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Abstract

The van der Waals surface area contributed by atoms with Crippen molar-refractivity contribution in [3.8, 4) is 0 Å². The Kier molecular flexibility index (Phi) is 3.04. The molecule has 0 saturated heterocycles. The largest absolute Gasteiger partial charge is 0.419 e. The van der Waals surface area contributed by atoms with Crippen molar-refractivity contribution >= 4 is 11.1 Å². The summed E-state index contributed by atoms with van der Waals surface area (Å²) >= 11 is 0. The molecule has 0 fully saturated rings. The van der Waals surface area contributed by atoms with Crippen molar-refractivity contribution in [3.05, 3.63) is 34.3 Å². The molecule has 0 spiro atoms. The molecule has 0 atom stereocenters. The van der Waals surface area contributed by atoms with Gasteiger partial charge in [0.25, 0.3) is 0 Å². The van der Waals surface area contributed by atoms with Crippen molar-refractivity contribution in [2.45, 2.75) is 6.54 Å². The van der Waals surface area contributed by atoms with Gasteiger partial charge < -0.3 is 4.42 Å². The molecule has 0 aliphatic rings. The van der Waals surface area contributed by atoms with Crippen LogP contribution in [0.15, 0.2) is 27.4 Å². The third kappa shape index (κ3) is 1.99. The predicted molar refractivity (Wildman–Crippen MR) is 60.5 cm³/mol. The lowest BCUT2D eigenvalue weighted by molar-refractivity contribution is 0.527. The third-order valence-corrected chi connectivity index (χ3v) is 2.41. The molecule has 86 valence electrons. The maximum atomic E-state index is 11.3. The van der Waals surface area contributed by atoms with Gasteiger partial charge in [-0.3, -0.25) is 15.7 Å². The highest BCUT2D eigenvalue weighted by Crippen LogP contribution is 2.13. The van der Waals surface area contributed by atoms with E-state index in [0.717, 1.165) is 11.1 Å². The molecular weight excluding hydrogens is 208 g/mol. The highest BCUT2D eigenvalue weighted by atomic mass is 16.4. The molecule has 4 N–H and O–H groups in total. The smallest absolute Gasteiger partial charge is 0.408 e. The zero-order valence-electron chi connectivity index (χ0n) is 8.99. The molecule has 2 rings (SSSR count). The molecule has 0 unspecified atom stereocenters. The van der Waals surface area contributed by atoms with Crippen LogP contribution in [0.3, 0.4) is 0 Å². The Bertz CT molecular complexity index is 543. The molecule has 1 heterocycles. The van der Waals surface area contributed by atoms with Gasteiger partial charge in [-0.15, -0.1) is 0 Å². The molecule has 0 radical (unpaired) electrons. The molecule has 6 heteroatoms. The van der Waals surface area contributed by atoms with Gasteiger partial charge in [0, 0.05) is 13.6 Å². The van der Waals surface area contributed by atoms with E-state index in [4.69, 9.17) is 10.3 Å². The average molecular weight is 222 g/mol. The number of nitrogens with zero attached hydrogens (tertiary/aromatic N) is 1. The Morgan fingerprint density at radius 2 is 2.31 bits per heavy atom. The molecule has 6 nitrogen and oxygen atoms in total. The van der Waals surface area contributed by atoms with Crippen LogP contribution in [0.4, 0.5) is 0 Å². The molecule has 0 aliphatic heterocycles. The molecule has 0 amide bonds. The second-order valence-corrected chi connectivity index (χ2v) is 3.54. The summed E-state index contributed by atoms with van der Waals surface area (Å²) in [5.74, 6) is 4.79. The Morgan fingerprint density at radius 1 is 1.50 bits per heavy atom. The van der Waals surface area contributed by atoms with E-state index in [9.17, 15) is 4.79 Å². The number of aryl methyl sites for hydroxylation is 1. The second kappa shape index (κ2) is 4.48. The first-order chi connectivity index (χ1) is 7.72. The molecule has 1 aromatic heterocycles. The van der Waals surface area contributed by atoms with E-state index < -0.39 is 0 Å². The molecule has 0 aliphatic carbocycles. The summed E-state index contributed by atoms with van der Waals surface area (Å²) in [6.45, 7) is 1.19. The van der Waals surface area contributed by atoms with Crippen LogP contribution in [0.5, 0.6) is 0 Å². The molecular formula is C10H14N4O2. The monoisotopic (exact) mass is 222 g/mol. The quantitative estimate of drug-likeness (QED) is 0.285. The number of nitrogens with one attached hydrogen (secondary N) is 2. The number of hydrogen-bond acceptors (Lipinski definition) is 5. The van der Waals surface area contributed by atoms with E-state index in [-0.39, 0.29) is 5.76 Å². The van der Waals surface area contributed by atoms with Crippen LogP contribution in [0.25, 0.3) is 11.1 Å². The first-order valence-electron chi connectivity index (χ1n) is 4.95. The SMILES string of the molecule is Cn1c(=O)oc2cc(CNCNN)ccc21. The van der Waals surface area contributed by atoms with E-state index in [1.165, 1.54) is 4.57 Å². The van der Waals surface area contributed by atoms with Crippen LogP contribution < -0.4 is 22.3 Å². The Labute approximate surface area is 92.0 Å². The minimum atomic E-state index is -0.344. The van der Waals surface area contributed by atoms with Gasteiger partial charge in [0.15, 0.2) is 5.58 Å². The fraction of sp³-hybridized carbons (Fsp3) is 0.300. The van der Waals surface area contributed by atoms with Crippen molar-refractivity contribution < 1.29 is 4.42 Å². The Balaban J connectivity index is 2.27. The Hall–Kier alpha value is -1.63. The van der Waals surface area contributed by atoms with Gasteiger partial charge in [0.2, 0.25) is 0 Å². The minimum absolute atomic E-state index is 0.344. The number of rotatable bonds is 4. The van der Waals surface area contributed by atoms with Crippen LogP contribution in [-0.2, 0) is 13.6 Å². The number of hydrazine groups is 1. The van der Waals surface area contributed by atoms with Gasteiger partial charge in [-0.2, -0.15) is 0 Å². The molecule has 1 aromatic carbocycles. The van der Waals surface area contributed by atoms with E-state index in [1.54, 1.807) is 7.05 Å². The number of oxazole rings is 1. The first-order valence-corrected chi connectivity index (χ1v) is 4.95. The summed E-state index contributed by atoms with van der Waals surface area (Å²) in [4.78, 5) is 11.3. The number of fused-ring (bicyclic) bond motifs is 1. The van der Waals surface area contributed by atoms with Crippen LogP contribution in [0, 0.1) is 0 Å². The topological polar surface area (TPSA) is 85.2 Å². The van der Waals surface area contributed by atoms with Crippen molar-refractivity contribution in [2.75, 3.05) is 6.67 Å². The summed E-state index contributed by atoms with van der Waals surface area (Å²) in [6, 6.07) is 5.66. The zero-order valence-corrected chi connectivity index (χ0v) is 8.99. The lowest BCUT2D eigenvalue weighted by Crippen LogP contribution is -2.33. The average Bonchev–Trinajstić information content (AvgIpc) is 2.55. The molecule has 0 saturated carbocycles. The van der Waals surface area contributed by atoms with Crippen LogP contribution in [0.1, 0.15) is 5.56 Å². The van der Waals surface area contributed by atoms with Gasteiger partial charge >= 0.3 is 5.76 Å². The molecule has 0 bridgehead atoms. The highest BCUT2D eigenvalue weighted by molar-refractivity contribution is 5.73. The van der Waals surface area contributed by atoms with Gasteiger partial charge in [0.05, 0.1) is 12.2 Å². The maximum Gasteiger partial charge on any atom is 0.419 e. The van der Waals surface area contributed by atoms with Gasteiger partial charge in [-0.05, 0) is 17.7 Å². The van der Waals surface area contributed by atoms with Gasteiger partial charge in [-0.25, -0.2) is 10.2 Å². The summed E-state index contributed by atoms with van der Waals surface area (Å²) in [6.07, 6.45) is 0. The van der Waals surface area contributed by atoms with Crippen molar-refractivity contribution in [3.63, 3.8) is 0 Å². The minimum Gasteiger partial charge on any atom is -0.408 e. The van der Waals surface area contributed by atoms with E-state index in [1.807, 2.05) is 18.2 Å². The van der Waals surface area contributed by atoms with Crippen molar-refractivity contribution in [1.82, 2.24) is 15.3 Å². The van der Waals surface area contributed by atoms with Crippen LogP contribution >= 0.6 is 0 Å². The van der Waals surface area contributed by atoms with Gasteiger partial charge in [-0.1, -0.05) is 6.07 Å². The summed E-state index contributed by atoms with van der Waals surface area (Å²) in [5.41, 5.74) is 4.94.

This paper measures the economic impact of climate on Malawian Agriculture using the theory of Ricardian rents. We use cross-sectional data on climate, hydrological, soil and household level data for a sample of 8,832 households. The results show that climate affects net farm revenue. There is a non-linear relationship between temperature and revenue on one hand and between precipitation and revenue on the other. Estimated marginal impacts suggest that global warming is counter-productive to net farm revenue. The empirical analysis reveals that 2.5°C increase in warming results in predicted losses of US$0.0081 billion and doubling warming to 5°C amplifies the losses to US$0.018 billion. Reducing precipitation by 7% trims net revenue by 8.13% on a per hectare basis. Undoubtedly, 14% reduction in precipitation is predicted to cause reasonably larger losses of about US$0.1161 billion. It can be inferred that this significantly demonstrates Malawi‟s dependence on rain fed agriculture.

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